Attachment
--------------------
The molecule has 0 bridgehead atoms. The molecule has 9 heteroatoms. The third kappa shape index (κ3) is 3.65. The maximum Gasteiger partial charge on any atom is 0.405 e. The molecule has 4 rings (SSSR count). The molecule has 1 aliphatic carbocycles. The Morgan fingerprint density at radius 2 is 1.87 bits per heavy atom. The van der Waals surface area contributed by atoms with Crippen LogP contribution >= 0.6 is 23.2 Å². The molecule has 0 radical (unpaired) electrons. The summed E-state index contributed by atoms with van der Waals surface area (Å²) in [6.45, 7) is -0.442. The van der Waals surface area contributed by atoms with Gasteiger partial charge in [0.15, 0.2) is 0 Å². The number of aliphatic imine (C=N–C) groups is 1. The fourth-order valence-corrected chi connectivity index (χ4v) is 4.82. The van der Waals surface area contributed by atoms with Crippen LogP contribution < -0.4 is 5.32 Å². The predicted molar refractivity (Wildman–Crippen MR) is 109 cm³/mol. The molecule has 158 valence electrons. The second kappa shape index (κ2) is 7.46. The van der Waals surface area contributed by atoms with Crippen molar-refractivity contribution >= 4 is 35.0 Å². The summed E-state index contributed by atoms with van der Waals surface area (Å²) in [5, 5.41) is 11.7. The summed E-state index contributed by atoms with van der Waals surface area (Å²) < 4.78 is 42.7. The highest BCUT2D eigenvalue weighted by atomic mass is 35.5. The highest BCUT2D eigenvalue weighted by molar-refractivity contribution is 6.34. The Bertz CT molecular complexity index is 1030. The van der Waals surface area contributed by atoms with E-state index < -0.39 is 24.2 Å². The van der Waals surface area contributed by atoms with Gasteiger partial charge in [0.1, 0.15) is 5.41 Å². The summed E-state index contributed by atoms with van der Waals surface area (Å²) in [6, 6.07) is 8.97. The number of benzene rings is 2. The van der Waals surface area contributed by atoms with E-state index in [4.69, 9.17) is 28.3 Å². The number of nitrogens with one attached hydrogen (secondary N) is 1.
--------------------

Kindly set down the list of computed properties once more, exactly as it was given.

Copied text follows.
The molecule has 0 bridgehead atoms. The molecule has 9 heteroatoms. The third kappa shape index (κ3) is 3.65. The maximum Gasteiger partial charge on any atom is 0.405 e. The molecule has 4 rings (SSSR count). The molecule has 1 aliphatic carbocycles. The Morgan fingerprint density at radius 2 is 1.87 bits per heavy atom. The van der Waals surface area contributed by atoms with Crippen LogP contribution >= 0.6 is 23.2 Å². The molecule has 0 radical (unpaired) electrons. The summed E-state index contributed by atoms with van der Waals surface area (Å²) in [6.45, 7) is -0.442. The van der Waals surface area contributed by atoms with Gasteiger partial charge in [0.15, 0.2) is 0 Å². The number of aliphatic imine (C=N–C) groups is 1. The fourth-order valence-corrected chi connectivity index (χ4v) is 4.82. The van der Waals surface area contributed by atoms with Crippen LogP contribution < -0.4 is 5.32 Å². The predicted molar refractivity (Wildman–Crippen MR) is 109 cm³/mol. The molecule has 158 valence electrons. The second kappa shape index (κ2) is 7.46. The van der Waals surface area contributed by atoms with Crippen molar-refractivity contribution >= 4 is 35.0 Å². The summed E-state index contributed by atoms with van der Waals surface area (Å²) in [5, 5.41) is 11.7. The summed E-state index contributed by atoms with van der Waals surface area (Å²) < 4.78 is 42.7. The highest BCUT2D eigenvalue weighted by atomic mass is 35.5. The highest BCUT2D eigenvalue weighted by molar-refractivity contribution is 6.34. The Bertz CT molecular complexity index is 1030. The van der Waals surface area contributed by atoms with E-state index < -0.39 is 24.2 Å². The van der Waals surface area contributed by atoms with Gasteiger partial charge in [0.1, 0.15) is 5.41 Å². The summed E-state index contributed by atoms with van der Waals surface area (Å²) in [6, 6.07) is 8.97. The number of benzene rings is 2. The van der Waals surface area contributed by atoms with E-state index in [4.69, 9.17) is 28.3 Å². The number of nitrogens with one attached hydrogen (secondary N) is 1.